Bar, raised: Delabar wins All-Star Final Vote

Bar, raised: Delabar wins All-Star Final Vote

Bar, raised: Delabar wins All-Star Final Vote

CLEVELAND -- Right-hander Steve Delabar is headed to the All-Star Game after coming out on top in the American League Final Vote.

Delabar had the lead in fan balloting after the first day of voting and never relinquished the top spot. He received a total of 9.6 million votes to finish ahead of New York's David Robertson, Detroit's Joaquin Benoit, Boston's Koji Uehara and Texas' Tanner Scheppers.


The 29-year-old Delabar is now headed to his first All-Star Game and becomes the fourth Blue Jays player set to partake in the upcoming Midsummer Classic at Citi Field in New York. He joins right fielder Jose Bautista, designated hitter Edwin Encarnacion and left-hander Brett Cecil as Toronto's representatives.

The honor is well deserved, considering where Delabar ranks among AL relievers this season. After Thursday's 4-2 loss in Cleveland, he sat third in strikeouts (57) and fifth in ERA (1.74), while becoming one of manager John Gibbons' most trusted arms out of the bullpen.

The result caps an impressive marketing campaign by the Blue Jays, as they used the #RaiseTheBar campaign on Twitter to generate votes. The club also offered a free trip for two lucky fans to attend the All-Star Game. The getaway package included two roundtrip economy fare tickets courtesy of WestJet and one night in a New York City hotel.

Delabar raised the stakes by offering to take five Blue Jays fans out to dinner if they cast their votes through Twitter, while Hall of Famer Roberto Alomar donated a signed uniform. It's unknown how much of a role the gift packages had, but Delabar received 77.5 percent of support in Canada, while also getting plenty of votes in his home state of Kentucky.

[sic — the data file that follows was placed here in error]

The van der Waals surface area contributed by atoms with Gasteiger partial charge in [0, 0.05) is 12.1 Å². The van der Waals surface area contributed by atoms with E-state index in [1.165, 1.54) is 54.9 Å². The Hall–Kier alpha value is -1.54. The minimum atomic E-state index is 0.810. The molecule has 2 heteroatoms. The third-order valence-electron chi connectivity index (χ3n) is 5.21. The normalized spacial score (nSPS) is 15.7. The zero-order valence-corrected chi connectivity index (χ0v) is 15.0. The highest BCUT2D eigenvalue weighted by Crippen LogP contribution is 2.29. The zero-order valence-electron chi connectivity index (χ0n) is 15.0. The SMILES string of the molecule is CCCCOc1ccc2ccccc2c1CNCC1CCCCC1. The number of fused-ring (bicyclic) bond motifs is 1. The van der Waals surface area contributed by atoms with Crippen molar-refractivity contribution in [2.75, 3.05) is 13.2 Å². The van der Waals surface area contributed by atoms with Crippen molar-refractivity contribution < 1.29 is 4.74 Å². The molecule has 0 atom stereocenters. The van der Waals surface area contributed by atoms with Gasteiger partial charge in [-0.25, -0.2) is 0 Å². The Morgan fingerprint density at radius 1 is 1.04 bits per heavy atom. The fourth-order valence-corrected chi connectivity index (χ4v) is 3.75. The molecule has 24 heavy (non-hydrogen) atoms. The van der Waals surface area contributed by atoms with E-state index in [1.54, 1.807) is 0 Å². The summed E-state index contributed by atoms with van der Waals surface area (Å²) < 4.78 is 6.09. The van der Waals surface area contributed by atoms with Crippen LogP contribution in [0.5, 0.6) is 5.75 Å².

The Blue Jays also came up with a unique idea of partnering with the Braves, which helped the cause. The two organizations ran a joint campaign. Atlanta lent its support to Delabar, while Toronto endorsed Braves first baseman Freddie Freeman in his quest for a spot on the National League team.

The decision came in part because of a pre-existing relationship between the two clubs and the fact that Freeman's parents are Canadian citizens. In both cases, it worked out: Delabar and Freeman were both voted into the All-Star Game. Freeman's total of 19.7 million tallies is the new all-time Final Vote record.

"I think Freddie made a lot of sense because of his parents," Blue Jays director of social marketing Rob Jack said earlier this week. "This thing always works out best if you have a dancing partner, and they were all over it, too, based on the Canadian side, and the fact that Delabar is from Kentucky, so that's kind of Braves country down there."

A total of 79.2 million votes were cast, which surpassed the previous high of 68.6 million set in 2009. Fans also cast 10.2 million of those votes via text message in 2013.

This year's All-Star Game MLB.com Final Vote Sponsored by freecreditscore.com concluded with a six-hour Twitter vote, as tweets with a player's designated hashtag counted in his overall total. The program drew a sustained average of more than 4,200 tweets per minute (63 percent more than 2012 in a four-hour window), highlighted by a peak of 24,660 at 3:59 p.m. ET, and accounted for 13 percent of the total votes cast during the six-hour window.

The leading Twitter vote-getter was #VoteFreddie, followed by #VotePuig, #HighSocksForVotes, #RaiseTheBar and #HighFiveCiti in the top five. All of the leading contenders had their hashtags trending in the U.S., worldwide and in their respective local markets.

Delabar's appearance at the All-Star Game will cap his incredible journey to the Major Leagues. Three years ago, he was working as a substitute teacher and coaching baseball at a local high school before he received an opportunity to work out for the Mariners.

Seattle came away impressed and signed Delabar to a contract in 2011. Later that year, he advanced through all three levels of the Minor Leagues before making his Major League debut as a September callup.

"Somebody asked me, 'If I told you you would be up for consideration three years ago ...' I would have laughed at them," Delabar said. "You just go day by day, and [you] just work hard for the future and hope that all things play out. You never expect something like this to happen. You just kind of go about doing your job and hoping good things happen."

Gregor Chisholm is a reporter for MLB.com. Read his blog, North of the Border, and follow him on Twitter @gregorMLB. This story was not subject to the approval of Major League Baseball or its clubs.